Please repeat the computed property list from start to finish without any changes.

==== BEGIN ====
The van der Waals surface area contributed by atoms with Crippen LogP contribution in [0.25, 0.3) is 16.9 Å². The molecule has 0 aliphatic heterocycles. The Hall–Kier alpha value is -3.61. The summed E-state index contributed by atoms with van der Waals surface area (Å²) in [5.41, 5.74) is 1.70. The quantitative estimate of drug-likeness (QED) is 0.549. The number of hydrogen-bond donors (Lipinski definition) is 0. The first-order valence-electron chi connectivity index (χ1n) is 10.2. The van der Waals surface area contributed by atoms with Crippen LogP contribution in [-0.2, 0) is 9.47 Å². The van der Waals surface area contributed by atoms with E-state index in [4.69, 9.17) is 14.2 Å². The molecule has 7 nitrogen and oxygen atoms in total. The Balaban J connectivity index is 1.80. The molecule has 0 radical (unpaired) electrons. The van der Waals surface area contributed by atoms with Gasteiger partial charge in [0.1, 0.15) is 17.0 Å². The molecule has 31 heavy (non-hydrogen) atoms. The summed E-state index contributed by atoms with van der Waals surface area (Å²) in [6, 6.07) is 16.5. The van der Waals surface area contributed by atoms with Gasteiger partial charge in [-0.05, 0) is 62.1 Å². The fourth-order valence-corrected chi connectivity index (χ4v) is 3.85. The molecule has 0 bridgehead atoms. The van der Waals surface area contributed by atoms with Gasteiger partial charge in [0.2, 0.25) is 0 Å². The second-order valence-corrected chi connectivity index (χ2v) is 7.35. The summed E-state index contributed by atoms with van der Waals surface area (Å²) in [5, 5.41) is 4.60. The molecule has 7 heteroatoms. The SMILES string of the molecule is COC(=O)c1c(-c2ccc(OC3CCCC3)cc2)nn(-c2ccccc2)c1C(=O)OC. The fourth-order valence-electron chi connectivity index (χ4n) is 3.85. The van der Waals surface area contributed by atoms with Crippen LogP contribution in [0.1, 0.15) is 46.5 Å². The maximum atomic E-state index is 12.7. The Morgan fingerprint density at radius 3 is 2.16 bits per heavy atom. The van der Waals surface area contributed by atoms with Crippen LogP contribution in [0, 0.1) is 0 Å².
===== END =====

The van der Waals surface area contributed by atoms with Crippen LogP contribution in [0.25, 0.3) is 16.9 Å². The molecule has 0 aliphatic heterocycles. The Hall–Kier alpha value is -3.61. The summed E-state index contributed by atoms with van der Waals surface area (Å²) in [5.41, 5.74) is 1.70. The quantitative estimate of drug-likeness (QED) is 0.549. The number of hydrogen-bond donors (Lipinski definition) is 0. The first-order valence-electron chi connectivity index (χ1n) is 10.2. The van der Waals surface area contributed by atoms with Crippen LogP contribution in [-0.2, 0) is 9.47 Å². The van der Waals surface area contributed by atoms with E-state index in [4.69, 9.17) is 14.2 Å². The molecule has 7 nitrogen and oxygen atoms in total. The Balaban J connectivity index is 1.80. The molecule has 0 radical (unpaired) electrons. The van der Waals surface area contributed by atoms with Gasteiger partial charge in [0.1, 0.15) is 17.0 Å². The molecule has 31 heavy (non-hydrogen) atoms. The summed E-state index contributed by atoms with van der Waals surface area (Å²) in [6, 6.07) is 16.5. The van der Waals surface area contributed by atoms with Gasteiger partial charge in [-0.05, 0) is 62.1 Å². The fourth-order valence-corrected chi connectivity index (χ4v) is 3.85. The molecule has 0 bridgehead atoms. The van der Waals surface area contributed by atoms with Gasteiger partial charge in [0.2, 0.25) is 0 Å². The second-order valence-corrected chi connectivity index (χ2v) is 7.35. The summed E-state index contributed by atoms with van der Waals surface area (Å²) in [5, 5.41) is 4.60. The molecule has 7 heteroatoms. The SMILES string of the molecule is COC(=O)c1c(-c2ccc(OC3CCCC3)cc2)nn(-c2ccccc2)c1C(=O)OC. The fourth-order valence-electron chi connectivity index (χ4n) is 3.85. The van der Waals surface area contributed by atoms with Crippen LogP contribution in [0.1, 0.15) is 46.5 Å². The maximum atomic E-state index is 12.7. The Morgan fingerprint density at radius 3 is 2.16 bits per heavy atom. The van der Waals surface area contributed by atoms with Crippen LogP contribution in [0, 0.1) is 0 Å².